Wednesday, February 15, 2006

Refusing to be held accountable

Go check out my exchange with this PERS-retiree teacher over on his blog.

Thanks to Gus for notifying me that this guy was writing about me. The conversation is pretty revealing as to how union teachers think they should not be held accountable.

18 comments:

Charlie said...

When discussing employee accountability, whether it be teachers, accountants, bus drivers, or computer programmers....."union" and accountability" are pretty much mutually exclusive.

I'd LOVE to get together a panel of 5 or 6 winners of "National Teacher of the Year" awards (Oregon has several) and commission them to lay out how teachers can be evaluated and promoted based on those evals. Also, low performing teachers would be "held accountable" for their low performance, including demotions and terminations.

I'm all for letting the teachers decide the process but up until now, the answer is always either stone silence or "experience".

It's a shame because I happen to think that 70% of our school teachers are very good and 20% are exceptional. That 70% should earn a good deal more than the low performing 30%.....no matter the years of service.

Sigh....but that's not the union way is it?

Terry said...

And you, Rob, object to setting up "straw men" to knock down?

Your characterization of me as a PERS-retiree teacher undoubtedly plays well to your sycophantic base, but it hardly does justice to who I am and what I write. Let me set the record straight.

I retired early on a disability pension, part PERS, part SSI, due to malignant melanoma. I'm a Stage 4 survivor, currently in remission.

I am indeed an OEA/NEA member, but I clashed with the union in Hillsboro because I saw it as antipathetic to the school reform I was working on. I campaigned for the Portland school board on a platform urging the teacher's union to collaboratively negotiate contracts that went far beyond concerns of wages, benefits, and working conditions. In short, I urged them to get behind efforts to reform educational structures that were obviously not meeting the needs of today's students, especially at the high school level.

That said, I stand firmly behind collective bargaining for teachers, and I make no apologies for that.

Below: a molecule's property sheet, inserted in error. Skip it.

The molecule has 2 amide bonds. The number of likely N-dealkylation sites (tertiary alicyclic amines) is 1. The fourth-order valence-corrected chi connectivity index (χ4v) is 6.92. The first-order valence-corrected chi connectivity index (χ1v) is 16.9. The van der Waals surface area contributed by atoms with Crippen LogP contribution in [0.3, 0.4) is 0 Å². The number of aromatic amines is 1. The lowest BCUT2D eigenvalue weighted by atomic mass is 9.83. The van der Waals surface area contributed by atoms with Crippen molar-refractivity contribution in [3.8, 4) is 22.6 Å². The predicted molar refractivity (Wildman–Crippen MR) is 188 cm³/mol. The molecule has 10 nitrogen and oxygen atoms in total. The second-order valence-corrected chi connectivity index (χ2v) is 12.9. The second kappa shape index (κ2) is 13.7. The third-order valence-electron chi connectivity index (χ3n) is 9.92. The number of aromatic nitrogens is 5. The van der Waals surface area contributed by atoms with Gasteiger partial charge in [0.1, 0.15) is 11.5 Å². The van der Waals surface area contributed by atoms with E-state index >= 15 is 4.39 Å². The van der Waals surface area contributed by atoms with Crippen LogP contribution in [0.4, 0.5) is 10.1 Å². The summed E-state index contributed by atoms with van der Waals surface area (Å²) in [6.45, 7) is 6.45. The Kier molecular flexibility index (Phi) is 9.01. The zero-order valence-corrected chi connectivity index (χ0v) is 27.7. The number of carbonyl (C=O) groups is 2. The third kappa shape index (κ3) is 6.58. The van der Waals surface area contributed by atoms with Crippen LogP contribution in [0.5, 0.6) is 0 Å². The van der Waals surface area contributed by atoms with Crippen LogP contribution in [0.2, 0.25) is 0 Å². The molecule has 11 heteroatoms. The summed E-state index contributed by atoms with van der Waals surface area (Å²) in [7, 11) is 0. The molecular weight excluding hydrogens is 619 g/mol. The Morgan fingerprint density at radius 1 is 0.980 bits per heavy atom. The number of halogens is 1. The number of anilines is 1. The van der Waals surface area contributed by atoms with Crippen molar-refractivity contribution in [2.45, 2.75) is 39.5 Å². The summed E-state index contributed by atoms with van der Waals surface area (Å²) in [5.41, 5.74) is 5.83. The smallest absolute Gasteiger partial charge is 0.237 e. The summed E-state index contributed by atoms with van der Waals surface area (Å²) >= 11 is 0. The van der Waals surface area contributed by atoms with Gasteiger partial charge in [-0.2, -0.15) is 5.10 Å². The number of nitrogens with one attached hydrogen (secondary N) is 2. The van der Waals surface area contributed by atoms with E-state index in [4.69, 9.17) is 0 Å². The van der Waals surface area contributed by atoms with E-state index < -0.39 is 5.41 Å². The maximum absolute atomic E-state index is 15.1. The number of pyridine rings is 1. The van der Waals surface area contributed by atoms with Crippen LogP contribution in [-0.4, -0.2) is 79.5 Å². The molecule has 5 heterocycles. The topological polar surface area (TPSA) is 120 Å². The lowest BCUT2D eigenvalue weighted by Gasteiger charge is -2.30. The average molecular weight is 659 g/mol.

rickyragg said...

Terry

Your "clash" with the union, which apparently establishes, in your view, your impartiality(?) is no more or less relevant than, pointing out your membership in OEA/NEA or your partial PERS pension.

That's not a "straw man" argument - it's the provision of a pertinent fact.

Kremer's track record speaks for itself - yours is somewhat less well-known.

That said; who attacked "...collective bargaining for teachers..."?

Some straw man?

Anonymous said...

Atleat he didn't refer to Rob's "base" as Psychotic.

rickyragg said...

No.

"Psychotic" would describe the attempt to reconcile "reform" with membership in OEA - which organization, as we all now know, is "...antipathetic..."

Couldn't have said it better myself.

Rob Kremer said...

Terry:
I'm glad your cancer is in remission and I hope it remains so.

I only wish I had a sycophantic base. That would be great. Maybe I could have an entourage also.

I am a bit amused that you would look to the unions to drive reform of "educational structures." Why on earth would they do that?

Do we look to the United Auto Workers to reform GM?

gus miller said...

Terry:

Are you aware of the teacher collective bargaining history in PPS since 1992. The district and teachers have established a pattern of half hearted negotiating sessions leading up to expiration of contracts, allowing contracts to expire, starting new school years under provisions of the expired contracts, disrupting the learning environment as the school years progress and then creating "crises" by threatening or taking strike votes. The "crises" bring in city and county politicians with "bridge" funding to pay wages and benefits demands to forestall the threatened strikes.

The union benefits from the leverage they get from threatening strikes while school is in session.